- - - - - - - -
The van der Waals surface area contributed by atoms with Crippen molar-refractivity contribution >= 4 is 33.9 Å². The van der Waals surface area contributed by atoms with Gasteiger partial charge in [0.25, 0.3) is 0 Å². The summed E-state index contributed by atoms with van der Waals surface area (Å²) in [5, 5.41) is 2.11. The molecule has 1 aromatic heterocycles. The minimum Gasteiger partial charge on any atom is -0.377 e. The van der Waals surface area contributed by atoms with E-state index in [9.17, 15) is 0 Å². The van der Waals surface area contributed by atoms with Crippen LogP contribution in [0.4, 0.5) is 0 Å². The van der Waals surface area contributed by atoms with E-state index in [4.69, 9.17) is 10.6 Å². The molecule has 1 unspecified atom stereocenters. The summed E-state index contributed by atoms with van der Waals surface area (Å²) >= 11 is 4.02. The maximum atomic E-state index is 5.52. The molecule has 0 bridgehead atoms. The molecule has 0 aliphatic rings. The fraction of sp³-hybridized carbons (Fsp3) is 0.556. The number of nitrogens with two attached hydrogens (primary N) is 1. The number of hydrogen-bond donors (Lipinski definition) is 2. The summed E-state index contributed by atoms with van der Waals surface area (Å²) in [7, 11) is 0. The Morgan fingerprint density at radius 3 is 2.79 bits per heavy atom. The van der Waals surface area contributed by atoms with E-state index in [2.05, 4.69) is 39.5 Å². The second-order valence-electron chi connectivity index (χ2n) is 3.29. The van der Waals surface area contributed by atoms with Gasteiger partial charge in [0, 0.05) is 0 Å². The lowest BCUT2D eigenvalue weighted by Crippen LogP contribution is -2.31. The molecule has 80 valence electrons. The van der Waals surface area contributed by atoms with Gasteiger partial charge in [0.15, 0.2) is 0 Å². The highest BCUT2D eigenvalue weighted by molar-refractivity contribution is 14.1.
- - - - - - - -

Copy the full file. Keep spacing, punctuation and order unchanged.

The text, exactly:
The van der Waals surface area contributed by atoms with Crippen molar-refractivity contribution >= 4 is 33.9 Å². The van der Waals surface area contributed by atoms with Gasteiger partial charge in [0.25, 0.3) is 0 Å². The summed E-state index contributed by atoms with van der Waals surface area (Å²) in [5, 5.41) is 2.11. The molecule has 1 aromatic heterocycles. The minimum Gasteiger partial charge on any atom is -0.377 e. The van der Waals surface area contributed by atoms with E-state index in [9.17, 15) is 0 Å². The van der Waals surface area contributed by atoms with Crippen LogP contribution in [0.4, 0.5) is 0 Å². The van der Waals surface area contributed by atoms with E-state index in [4.69, 9.17) is 10.6 Å². The molecule has 1 unspecified atom stereocenters. The summed E-state index contributed by atoms with van der Waals surface area (Å²) >= 11 is 4.02. The maximum atomic E-state index is 5.52. The molecule has 0 bridgehead atoms. The molecule has 0 aliphatic rings. The fraction of sp³-hybridized carbons (Fsp3) is 0.556. The number of nitrogens with two attached hydrogens (primary N) is 1. The number of hydrogen-bond donors (Lipinski definition) is 2. The summed E-state index contributed by atoms with van der Waals surface area (Å²) in [7, 11) is 0. The Morgan fingerprint density at radius 3 is 2.79 bits per heavy atom. The van der Waals surface area contributed by atoms with E-state index in [2.05, 4.69) is 39.5 Å². The second-order valence-electron chi connectivity index (χ2n) is 3.29. The van der Waals surface area contributed by atoms with Gasteiger partial charge in [0, 0.05) is 0 Å². The lowest BCUT2D eigenvalue weighted by Crippen LogP contribution is -2.31. The molecule has 80 valence electrons. The van der Waals surface area contributed by atoms with Gasteiger partial charge in [0.15, 0.2) is 0 Å². The highest BCUT2D eigenvalue weighted by molar-refractivity contribution is 14.1.